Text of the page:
CARROLL: See you soon.

CAMEROTA: Okey doke, see you.

We will have a preview of the royal wedding here on NEW DAY for everyone tomorrow. And then on Saturday, we'll be live for Prince Harry and Meghan

Markle's big day. Royal wedding coverage starts Saturday morning at 4:00 a.m. eastern.

I can't tell you, Chris, how many people have told me they are setting their alarms and they will be awake for that, not to miss a moment.

CUOMO: Really?

CAMEROTA: Yes. Oh, yes, really.

In fact, one of my close friends in California, three hours earlier, is going to a movie theater. It is streaming it all live at 1:00 a.m.

CUOMO: Wow. I guess it's a huge American national event.


CUOMO: All right. I guess I'm wrong. I thought we weren't about monarchies here in this country.

CAMEROTA: We're about love, Chris -- love.

CUOMO: They'll be 10 weddings in my town out in East Hampton -- South Hampton this weekend. Come with me.

CAMEROTA: Stream them live.

CUOMO: Wait, we've had too much fun. We must go.

The president just tweeted about Robert Mueller's probe one year after it began. I bet you can -- I bet you can guess what he said.

We're going to break down this partisan divide between these two Republicans on your screen right now. We've got Maggie Haberman, next.


[07:56:31] CUOMO: Today is the one-year anniversary of special counsel Bob Mueller's investigation into Russian interference.

President Trump tweeted just moments ago, "Congratulations, America. We're now in the second year of the greatest witch hunt in America history" --

Greater than the Salem witch trials?

CAMEROTA: Well, that is stiff competition.

CUOMO: -- "and there is still no collusion and no obstruction.

The only collusion was that done by Democrats who are unable to win an election despite the spending of far more money."

Now, this is something he has said repeatedly and remember, that is out of the Trump book of how to push a message. Keep saying it and saying it.

Do the facts line up with that? Not really.

Let's bring in CNN political analyst and White House correspondent for "The New York Times," Maggie Haberman.

I say not really. Why? Because do we have proof of obstruction? No.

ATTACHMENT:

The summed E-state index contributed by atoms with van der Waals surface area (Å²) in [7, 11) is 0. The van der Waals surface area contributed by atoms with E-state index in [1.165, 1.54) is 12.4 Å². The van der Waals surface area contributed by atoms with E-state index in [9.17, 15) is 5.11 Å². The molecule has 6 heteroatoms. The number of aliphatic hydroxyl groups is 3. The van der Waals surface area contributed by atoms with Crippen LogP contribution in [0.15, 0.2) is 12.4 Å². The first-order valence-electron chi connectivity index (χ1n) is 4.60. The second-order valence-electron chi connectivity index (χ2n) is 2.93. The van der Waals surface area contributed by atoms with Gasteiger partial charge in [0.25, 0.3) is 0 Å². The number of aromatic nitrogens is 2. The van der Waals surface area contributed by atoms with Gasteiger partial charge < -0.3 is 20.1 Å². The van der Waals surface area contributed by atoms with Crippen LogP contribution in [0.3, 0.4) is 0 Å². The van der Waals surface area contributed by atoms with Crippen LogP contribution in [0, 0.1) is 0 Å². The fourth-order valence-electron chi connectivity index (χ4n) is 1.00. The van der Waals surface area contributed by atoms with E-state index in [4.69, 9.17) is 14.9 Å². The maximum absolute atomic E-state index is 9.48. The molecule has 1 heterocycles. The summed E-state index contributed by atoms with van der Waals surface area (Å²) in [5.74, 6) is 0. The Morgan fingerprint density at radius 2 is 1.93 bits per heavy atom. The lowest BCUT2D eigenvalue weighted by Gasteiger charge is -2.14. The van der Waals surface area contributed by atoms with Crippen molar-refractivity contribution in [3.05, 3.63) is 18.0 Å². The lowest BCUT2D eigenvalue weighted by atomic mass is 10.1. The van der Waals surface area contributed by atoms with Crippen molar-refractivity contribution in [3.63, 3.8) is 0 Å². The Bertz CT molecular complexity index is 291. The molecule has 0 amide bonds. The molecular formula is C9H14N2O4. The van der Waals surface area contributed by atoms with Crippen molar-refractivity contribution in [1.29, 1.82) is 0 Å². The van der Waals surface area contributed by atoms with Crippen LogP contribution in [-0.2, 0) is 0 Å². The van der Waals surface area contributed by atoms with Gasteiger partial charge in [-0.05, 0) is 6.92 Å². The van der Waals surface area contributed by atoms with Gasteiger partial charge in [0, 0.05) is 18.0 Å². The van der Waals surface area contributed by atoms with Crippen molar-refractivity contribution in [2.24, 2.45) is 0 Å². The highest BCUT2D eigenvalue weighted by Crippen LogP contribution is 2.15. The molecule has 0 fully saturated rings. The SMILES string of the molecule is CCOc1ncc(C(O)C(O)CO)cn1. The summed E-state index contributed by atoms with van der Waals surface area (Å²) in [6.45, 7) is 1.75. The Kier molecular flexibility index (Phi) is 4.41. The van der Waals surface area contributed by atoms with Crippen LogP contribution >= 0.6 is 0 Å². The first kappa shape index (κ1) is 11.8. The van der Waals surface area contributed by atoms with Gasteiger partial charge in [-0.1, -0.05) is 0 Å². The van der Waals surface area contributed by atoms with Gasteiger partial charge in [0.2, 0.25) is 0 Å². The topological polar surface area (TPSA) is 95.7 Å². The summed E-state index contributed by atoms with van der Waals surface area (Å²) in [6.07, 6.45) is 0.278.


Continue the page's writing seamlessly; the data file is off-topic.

Should we at this point? No, because the investigation isn't over. They haven't put out all their findings and their reports and the guys don't seem to leak out of the Mueller probe.


CUOMO: But what is your take on this?

HABERMAN: The same as you. I mean, I think -- I thought describing it as sort of example 101 of how Trump pushes a message is exactly right. it contains a number of things that are not true.

And there's three different messages in there, one of which is "See America, my problems are your problems and you should care about this the same way I do."

When the president talks about how nothing has been turned up in this probe it is true that so far, as you say, an investigation that has not yet finished has not established that he was somehow involved in collusion.

There have been a number of other people who have been charged. They have not been charged with collusion, they've been charged with lying to the FBI and other crimes.

But there are a lot of people who have been charged in connection with this case and this is still going on. He is still gathering evidence.

And to your other point, there's a lot we don't know about what Robert Mueller is aware of. It has been amazing to people when some of these guilty pleas have emerged on the day that they're being made, that this was kept so secret in real time. There is likely a lot more that we are not aware of.

CAMEROTA: And so, the president's saying hey, nothing to see here. Nothing's been proven.

Is that the feeling in the White House? Are they as sanguine as the president is?

HABERMAN: It's sort of bifurcated. There are people who are just really trying to focus on their day jobs and not get behind the idea that this is a witch hunt. There are other people who do think that he is being treated unfairly within the White House.

Think that this has been dragging on for a while and would like to see it end, in part because it has been a cloud, as the president has said or indicated before, over what he is trying to do in office.

But what is amazing about this tweet, you guys, is that it's like he's celebrating the one-year anniversary of Mueller's appointment along with news stories about it. It is typical for news outlets to write a story of this nature marking the one year. Why he then calls more attention to it and amplifies it continues to mystify most of his aides.

CUOMO: On the same day that his handpicked FBI director says it's not a witch hunt and Republicans and Democrats on two different Senate committees say the Intelligence Community was right. It happened, it's real, and we need to know more.

HABERMAN: That's exactly right.

And look, he continues to express some reservations about his handpicked FBI director I think in part because the president divides everything into an uptown referendum on himself.

And, Chris Wray, the FBI director who is widely respected and is also not known as a -- as a -- as a Democratic plant has been unwilling to do, I think, certain things the president would like to see done in terms of his statements publicly about this probe.

But what he has done is change the leadership at the FBI.